Don’t be a tool: develop your management tools through self-awareness
By AIM Senior Research Fellow Dr Samantha Johnson
‘To the person who only has a hammer, everything they encounter begins to look like a nail.’ Abraham H. Maslow
How hard is life, when you have to be good, not only at what you do, but at who you are?
We’re all good at doing something, in life. But are we good at being people, at being ourselves?
As a manager, you are most likely good at what you do, technically. You’re a good lawyer, accountant, programmer or whatever. You’re also a good manager and this means being extra good as a person, as often as possible and regardless of the situation.
Good managers are self-aware. Most experienced managers get that. Self-awareness is the manager’s currency. Without it, you’ll be a very poor manager.
Self-awareness means you know yourself. You know who you are, why you behave the way you do, what drives you in life, what your values are, how you get things done, how you communicate etc.
Self-awareness builds metacognition, the ability to understand yourself. The ability to move attention between doing something real in any given moment and exploring why you do what you do. It’s the next step up from self-awareness. It’s self-understanding.
Self-awareness first, self-understanding second, self-management third and self-complexity fourth. This is a lifetime journey. And a challenging one.
Managers with self-complexity have self-awareness, self-understanding and self-management. This results in the ability to adapt and operate effectively and appropriately in many situations.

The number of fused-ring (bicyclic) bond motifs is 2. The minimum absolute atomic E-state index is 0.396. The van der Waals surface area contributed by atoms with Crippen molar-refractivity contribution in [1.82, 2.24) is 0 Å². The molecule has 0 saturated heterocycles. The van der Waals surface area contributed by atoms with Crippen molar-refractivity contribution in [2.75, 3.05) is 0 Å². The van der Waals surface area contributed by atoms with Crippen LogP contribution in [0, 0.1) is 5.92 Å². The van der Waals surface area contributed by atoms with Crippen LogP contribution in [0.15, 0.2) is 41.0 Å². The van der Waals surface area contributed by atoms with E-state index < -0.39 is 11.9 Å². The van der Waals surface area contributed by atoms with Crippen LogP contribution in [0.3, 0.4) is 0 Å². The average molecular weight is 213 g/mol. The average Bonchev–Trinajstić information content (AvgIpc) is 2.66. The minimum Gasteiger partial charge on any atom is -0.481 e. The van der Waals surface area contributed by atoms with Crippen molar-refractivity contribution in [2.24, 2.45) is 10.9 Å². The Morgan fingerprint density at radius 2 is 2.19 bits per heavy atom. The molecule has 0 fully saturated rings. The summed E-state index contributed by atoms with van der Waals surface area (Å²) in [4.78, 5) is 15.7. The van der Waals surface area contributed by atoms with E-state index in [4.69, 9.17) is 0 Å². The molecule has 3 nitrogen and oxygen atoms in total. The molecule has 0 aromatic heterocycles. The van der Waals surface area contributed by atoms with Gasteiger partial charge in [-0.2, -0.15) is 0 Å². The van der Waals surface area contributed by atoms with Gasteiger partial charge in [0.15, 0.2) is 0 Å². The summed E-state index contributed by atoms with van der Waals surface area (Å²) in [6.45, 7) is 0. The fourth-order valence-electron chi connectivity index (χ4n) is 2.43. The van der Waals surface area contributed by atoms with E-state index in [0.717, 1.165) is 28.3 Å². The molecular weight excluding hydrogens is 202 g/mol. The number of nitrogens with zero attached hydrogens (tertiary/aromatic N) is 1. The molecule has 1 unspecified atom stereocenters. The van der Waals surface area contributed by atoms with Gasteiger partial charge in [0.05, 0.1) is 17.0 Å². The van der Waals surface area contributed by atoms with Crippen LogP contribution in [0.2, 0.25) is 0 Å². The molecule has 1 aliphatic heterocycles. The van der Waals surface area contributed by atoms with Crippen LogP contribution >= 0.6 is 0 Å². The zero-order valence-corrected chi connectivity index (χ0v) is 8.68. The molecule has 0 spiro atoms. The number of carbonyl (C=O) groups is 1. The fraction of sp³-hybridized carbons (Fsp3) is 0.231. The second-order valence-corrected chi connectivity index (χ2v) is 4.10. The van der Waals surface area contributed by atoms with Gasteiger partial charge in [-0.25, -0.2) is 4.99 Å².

These managers use a hammer only when it’s required. They know when to change tools. They have many tools that they can use and they are very good at using the right tool in the right situation for the right results.
These managers are sophisticated in their interpretation of different situations and they recognise the need for different approaches. They change the way they think and behave to be effective in new or different environments. And this is not a fluke, nor is it luck. It’s an ability that is practiced and polished constantly.
This is serious stuff. But if you’re a serious manager, it’s worth knowing.
This is the road to agility and adaptation and the platform for success as the manager’s world grows in complexity.
My advice is this. Open up and discuss who you are, how you manage, what you think and what you do. Do this often with peers and colleagues. Attend management and leadership development programs. Listen to other people’s perspectives and to what they do in certain situations. Don’t think that you are right and others are wrong. That’s a sure way to a closed mind and a low level of self-awareness.
Reflect, reflect and reflect some more. Get to know yourself and when you think you know yourself well, get to know yourself more. Listen to feedback about you from others. Understand yourself. Practice being different. This is not about pretending or faking. It’s about being you in different ways.
Be aware and deliberate about how you think and how you behave in any given situation, particularly the tricky ones. Give yourself permission to act differently in different situations, to get the best results you can.
Write yourself a reminder: start with self-awareness, develop self-understanding, practice self-management and become comfortable with self-complexity. Interpret situations with sophistication. Manage yourself with deliberate intent. Be what and who you need to be when you need to and adapt to situations with care, caution and consideration. Don’t be fearful of new situations, be mindful of new versions of you and your ability to adapt.
Don’t be a hammer when you should be a clamp. Don’t see a world of nails. Look again. There’s bound to be something else and another way of behaving. Success as a manager is about managing yourself before you manage anyone else.
Reference: Balthazard, Hannah, Jennings, Thatcher & Waldman (2013) The Psychological and Neurological Bases of Leader Self-Complexity and Effects on Adaptive Decision-Making. Journal of Applied Psychology. 98(3). 393-411